USAMMC-K provides training support during Ulchi Freedom Shield

By C.J. LovelaceSeptember 15, 2022

Sling load training
1 / 3 Show Caption + Hide Caption – Master Sgt. Rizmel Paguio, center, noncommissioned officer in charge of the U.S. Army Medical Materiel Center-Korea distribution center, conducts sling load training with Army Reserve Soldiers from the 401st Medical Logistics Company during the Ulchi Freedom Shield exercise in August. (Photo Credit: Courtesy) VIEW ORIGINAL
Training alongside USAMMC-K team
2 / 3 Show Caption + Hide Caption – A U.S. Army Reserve Soldier from the 401st Medical Logistics Company, based in Michigan, trains alongside personnel at the U.S. Army Medical Materiel Center-Korea in August during Ulchi Freedom Shield, a joint training operation with Korean forces. (Photo Credit: Courtesy) VIEW ORIGINAL
Coin presentation
3 / 3 Show Caption + Hide Caption – Lt. Col. Mark Sander, right, commander of the U.S. Army Medical Materiel Center-Korea, presents USAMMC-K coins to reserve Soldiers from the 401st Medical Logistics Company following training in August during Ulchi Freedom Shield, a joint exercise with Korean forces. (Photo Credit: Courtesy) VIEW ORIGINAL

CAMP CARROLL, Republic of Korea -- The U.S. Army Medical Materiel Center-Korea provided important medical logistics training support during a recent largescale joint training exercise with Korean forces.

Ulchi Freedom Shield, or UFS, is a biannual 11-day computer simulation-assisted command exercise that aims to strengthen the U.S.-Korea alliance and maintain readiness across the Korean Peninsula and northeast Asia.

Shawn Hardiek, USAMMC-K’s operations chief, said the exercise in August presented a great opportunity for the center, which serves as the theater lead agent for medical materiel, or TLAMM, for the Korean Peninsula, “to open their well-organized operations to tactical forces wanting to get hands-on training in medical logistics.”

“USAMMC-K is responsible for continuously sustaining the U.S. Forces operating in South Korea, so there is no better opportunity for Soldiers to get an in-depth exposure to the daily demands and experiences of working at a medical logistics hub while participating in a premier combined exercise,” Hardiek said.

As the TLAMM for USFK and joint forces, USAMMC-K, a direct reporting unit of Army Medical Logistics Command, provides continuous medical materiel support to theater medical forces, along with ensuring and assisting tactical units are integrated into the end-to-end medical supply chain. It also assists combatant commands in health logistics support planning.

Maj. Myong “Mike” Pak, USAMMC-K's deputy commander for operations, said the event focused on maintaining the alliance’s readiness and served to strengthen the security and stability of the region, but it was a great opportunity for the center to test its operations as well.

“The exercise is essential to USAMMC-K because it allows the TLAMM to test our systems and work with USFK to better support the warfighter,” Pak said.

USAMMC-K Commander Lt. Col. Mark Sander added that being involved in training scenarios like UFS shows that USFK leaders are aware of how important the medical supply chain is in the wider scope of Army operations in the region.

“USAMMC-K has cultivated a great reputation over its service as the designated TLAMM in Korea for the last 13 years,” Sander said. “The commitment and opportunity to train technical sustainment skills for our forces, civilian employees and allied partners will never be wasted here, because it is the optimal setting to experiment with simulated contingency scale in exercises like Ulchi Freedom Shield, and in real time, realize the synchronization of agencies, organizations and skills needed for real-world effects.”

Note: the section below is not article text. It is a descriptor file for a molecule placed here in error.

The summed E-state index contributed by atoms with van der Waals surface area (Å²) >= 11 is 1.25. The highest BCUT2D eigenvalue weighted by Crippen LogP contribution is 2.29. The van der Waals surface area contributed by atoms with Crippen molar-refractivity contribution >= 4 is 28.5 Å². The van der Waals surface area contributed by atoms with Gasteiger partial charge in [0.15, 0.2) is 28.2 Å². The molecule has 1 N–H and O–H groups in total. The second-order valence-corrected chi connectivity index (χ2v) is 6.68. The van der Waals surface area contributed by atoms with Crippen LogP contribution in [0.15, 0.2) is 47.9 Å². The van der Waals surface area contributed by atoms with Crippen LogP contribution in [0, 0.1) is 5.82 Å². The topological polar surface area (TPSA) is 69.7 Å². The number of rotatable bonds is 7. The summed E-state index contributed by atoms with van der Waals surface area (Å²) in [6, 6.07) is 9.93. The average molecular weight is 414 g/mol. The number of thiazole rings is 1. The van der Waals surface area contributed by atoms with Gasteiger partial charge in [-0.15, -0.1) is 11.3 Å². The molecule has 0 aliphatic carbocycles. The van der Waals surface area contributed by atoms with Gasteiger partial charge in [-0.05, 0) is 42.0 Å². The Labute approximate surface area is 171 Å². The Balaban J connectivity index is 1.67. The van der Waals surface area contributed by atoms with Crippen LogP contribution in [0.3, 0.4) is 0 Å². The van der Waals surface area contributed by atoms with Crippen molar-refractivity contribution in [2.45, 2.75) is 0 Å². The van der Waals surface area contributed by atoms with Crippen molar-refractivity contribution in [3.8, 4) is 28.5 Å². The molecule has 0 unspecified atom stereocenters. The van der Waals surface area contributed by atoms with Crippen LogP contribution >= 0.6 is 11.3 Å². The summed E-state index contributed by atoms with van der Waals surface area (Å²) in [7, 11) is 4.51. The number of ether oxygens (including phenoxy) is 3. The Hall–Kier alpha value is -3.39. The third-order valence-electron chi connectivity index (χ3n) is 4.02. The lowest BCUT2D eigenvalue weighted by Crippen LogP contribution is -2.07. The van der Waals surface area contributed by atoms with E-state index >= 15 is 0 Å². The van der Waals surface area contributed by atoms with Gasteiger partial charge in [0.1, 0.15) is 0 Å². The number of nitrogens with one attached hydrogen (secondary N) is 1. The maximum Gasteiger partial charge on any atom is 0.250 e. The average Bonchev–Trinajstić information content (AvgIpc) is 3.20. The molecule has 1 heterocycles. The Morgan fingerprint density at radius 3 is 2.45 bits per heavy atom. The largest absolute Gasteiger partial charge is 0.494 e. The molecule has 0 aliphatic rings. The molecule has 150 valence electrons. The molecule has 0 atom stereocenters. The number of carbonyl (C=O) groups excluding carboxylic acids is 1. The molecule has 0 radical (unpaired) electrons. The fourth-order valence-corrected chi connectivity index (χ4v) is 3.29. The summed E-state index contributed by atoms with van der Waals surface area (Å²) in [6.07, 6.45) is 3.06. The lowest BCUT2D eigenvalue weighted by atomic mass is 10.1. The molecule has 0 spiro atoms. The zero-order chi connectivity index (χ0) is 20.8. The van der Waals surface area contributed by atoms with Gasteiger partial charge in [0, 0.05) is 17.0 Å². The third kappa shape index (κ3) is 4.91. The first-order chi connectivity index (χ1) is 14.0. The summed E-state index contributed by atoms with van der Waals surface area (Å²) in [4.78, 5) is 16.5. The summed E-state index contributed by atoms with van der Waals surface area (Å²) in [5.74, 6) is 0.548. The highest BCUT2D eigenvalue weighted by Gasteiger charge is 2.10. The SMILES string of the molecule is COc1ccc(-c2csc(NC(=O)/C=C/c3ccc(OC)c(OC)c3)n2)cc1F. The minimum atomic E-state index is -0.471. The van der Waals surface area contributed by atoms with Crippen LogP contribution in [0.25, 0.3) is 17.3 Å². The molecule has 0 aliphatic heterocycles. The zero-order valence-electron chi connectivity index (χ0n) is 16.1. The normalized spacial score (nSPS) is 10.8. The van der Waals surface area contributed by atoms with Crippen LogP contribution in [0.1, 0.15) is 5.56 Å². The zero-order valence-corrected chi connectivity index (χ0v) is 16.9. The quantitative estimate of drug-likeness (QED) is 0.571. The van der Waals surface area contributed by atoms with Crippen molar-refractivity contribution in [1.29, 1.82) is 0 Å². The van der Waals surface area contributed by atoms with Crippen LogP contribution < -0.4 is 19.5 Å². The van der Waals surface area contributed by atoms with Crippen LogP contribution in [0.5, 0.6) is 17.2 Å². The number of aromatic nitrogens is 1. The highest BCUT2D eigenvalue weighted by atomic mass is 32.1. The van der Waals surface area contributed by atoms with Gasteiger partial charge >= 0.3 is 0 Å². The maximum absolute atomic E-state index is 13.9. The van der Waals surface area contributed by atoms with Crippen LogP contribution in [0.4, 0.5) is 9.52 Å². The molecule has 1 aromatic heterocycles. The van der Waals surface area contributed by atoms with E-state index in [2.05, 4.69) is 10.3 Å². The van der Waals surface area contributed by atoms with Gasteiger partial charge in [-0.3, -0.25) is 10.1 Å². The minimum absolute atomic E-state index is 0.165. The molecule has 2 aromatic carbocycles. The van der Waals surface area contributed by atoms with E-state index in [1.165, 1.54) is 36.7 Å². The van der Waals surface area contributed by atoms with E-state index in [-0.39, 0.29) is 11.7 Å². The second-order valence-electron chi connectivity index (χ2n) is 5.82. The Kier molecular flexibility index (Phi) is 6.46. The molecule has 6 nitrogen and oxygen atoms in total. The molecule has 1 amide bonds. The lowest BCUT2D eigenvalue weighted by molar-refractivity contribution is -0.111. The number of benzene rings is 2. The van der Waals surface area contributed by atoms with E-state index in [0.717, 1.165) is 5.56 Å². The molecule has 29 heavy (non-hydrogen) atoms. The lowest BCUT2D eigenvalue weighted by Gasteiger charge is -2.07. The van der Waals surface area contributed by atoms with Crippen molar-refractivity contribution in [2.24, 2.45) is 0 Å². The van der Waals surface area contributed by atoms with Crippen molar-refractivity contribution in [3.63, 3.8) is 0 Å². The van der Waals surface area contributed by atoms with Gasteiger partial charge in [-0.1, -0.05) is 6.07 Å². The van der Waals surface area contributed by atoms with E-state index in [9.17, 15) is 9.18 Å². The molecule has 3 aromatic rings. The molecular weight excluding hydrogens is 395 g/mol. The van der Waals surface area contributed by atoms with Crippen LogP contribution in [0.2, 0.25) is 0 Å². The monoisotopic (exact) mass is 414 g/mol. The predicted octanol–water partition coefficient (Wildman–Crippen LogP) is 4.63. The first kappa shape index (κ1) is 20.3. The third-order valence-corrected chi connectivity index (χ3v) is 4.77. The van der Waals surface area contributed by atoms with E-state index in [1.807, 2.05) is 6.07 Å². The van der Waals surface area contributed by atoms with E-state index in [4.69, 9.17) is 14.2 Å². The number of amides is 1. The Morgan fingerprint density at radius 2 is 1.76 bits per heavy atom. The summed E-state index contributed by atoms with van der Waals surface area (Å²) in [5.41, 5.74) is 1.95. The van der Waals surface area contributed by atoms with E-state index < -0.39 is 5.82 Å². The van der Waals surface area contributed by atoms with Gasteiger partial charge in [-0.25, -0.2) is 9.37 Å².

A prime example of that support during UFS, USAMMC-K provided hands-on training to the 401st Medical Logistics Company, a reserve unit out of Michigan. The unit consisted of medical supply, medical maintenance and administrative professionals.

“These Soldiers gained relevant exposure to online supply systems, hands-on warehouse operations supporting real daily missions and maintaining equipment that directly supports patient care for the Army in Korea,” Hardiek said.

USAMMC-K regularly coordinates and synchronizes efforts with USFK, Eighth Army and the 19th Expeditionary Sustainment Command, helping to integrate complete end-to-end medical supply delivery across Korea, as well as support and advise USFK on important decisions in support of theater stability, Pak added.

With its longstanding relationships with the 563rd Medical Logistics Company and 65th Medical Brigade, USAMMC-K works together with partners to coordinate medical sustainment requirements for all operations and “always train as we fight.”

“There is added benefit for both USAMMC-K and the training MEDLOG company to rehearse and work together, in the event they are simultaneously activated for a common contingency mission in the future,” Pak said.

The training with the 401st MLC focused on various critical tasks for the unit, including in the use of the Theater Enterprise-Wide Logistics System, or TEWLS. Other aspects included medical maintenance, warehouse and loading operations, and the use of important supply chain systems.

Regardless of the environment or situation, Pak reiterated, USAMMC-K stands ready to support USFK in all its medical sustainment needs, including the delivery of world-class health care.

“USAMMC-K contributes to readiness by managing and sustaining the Army's countermeasures for the protection and treatment of chemical, biological, radiological or nuclear conditions, as well as bringing to bear all the routine medical supply and medical device maintenance support that the Army can leverage overseas for the joint force and U.S. Department of State interests in South Korea.”